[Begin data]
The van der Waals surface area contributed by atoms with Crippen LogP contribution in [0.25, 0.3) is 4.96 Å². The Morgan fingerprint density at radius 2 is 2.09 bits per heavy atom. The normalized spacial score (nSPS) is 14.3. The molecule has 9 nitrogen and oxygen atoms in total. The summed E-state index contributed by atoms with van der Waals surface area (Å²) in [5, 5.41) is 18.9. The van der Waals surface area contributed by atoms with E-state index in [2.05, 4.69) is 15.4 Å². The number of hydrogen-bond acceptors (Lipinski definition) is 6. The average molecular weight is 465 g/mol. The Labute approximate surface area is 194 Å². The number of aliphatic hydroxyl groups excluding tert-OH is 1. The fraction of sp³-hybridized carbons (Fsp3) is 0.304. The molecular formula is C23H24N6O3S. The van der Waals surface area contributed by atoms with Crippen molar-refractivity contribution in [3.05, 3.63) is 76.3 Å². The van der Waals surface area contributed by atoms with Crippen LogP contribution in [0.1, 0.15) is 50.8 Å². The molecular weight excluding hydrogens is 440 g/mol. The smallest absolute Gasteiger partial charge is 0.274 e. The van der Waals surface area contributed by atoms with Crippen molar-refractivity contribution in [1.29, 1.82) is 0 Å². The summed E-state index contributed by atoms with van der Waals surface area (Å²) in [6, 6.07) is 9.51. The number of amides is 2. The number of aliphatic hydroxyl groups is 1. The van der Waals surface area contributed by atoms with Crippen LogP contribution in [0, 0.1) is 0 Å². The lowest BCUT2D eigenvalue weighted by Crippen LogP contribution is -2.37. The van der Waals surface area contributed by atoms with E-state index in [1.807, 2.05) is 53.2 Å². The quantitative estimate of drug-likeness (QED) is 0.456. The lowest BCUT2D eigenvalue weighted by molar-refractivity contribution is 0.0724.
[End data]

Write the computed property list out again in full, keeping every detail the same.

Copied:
The van der Waals surface area contributed by atoms with Crippen LogP contribution in [0.25, 0.3) is 4.96 Å². The Morgan fingerprint density at radius 2 is 2.09 bits per heavy atom. The normalized spacial score (nSPS) is 14.3. The molecule has 9 nitrogen and oxygen atoms in total. The summed E-state index contributed by atoms with van der Waals surface area (Å²) in [5, 5.41) is 18.9. The van der Waals surface area contributed by atoms with E-state index in [2.05, 4.69) is 15.4 Å². The number of hydrogen-bond acceptors (Lipinski definition) is 6. The average molecular weight is 465 g/mol. The Labute approximate surface area is 194 Å². The number of aliphatic hydroxyl groups excluding tert-OH is 1. The fraction of sp³-hybridized carbons (Fsp3) is 0.304. The molecular formula is C23H24N6O3S. The van der Waals surface area contributed by atoms with Crippen molar-refractivity contribution in [3.05, 3.63) is 76.3 Å². The van der Waals surface area contributed by atoms with Crippen LogP contribution in [0.1, 0.15) is 50.8 Å². The molecular weight excluding hydrogens is 440 g/mol. The smallest absolute Gasteiger partial charge is 0.274 e. The van der Waals surface area contributed by atoms with Crippen molar-refractivity contribution in [1.29, 1.82) is 0 Å². The summed E-state index contributed by atoms with van der Waals surface area (Å²) in [6, 6.07) is 9.51. The number of amides is 2. The number of aliphatic hydroxyl groups is 1. The van der Waals surface area contributed by atoms with Crippen LogP contribution in [0, 0.1) is 0 Å². The lowest BCUT2D eigenvalue weighted by Crippen LogP contribution is -2.37. The van der Waals surface area contributed by atoms with E-state index in [1.807, 2.05) is 53.2 Å². The quantitative estimate of drug-likeness (QED) is 0.456. The lowest BCUT2D eigenvalue weighted by molar-refractivity contribution is 0.0724.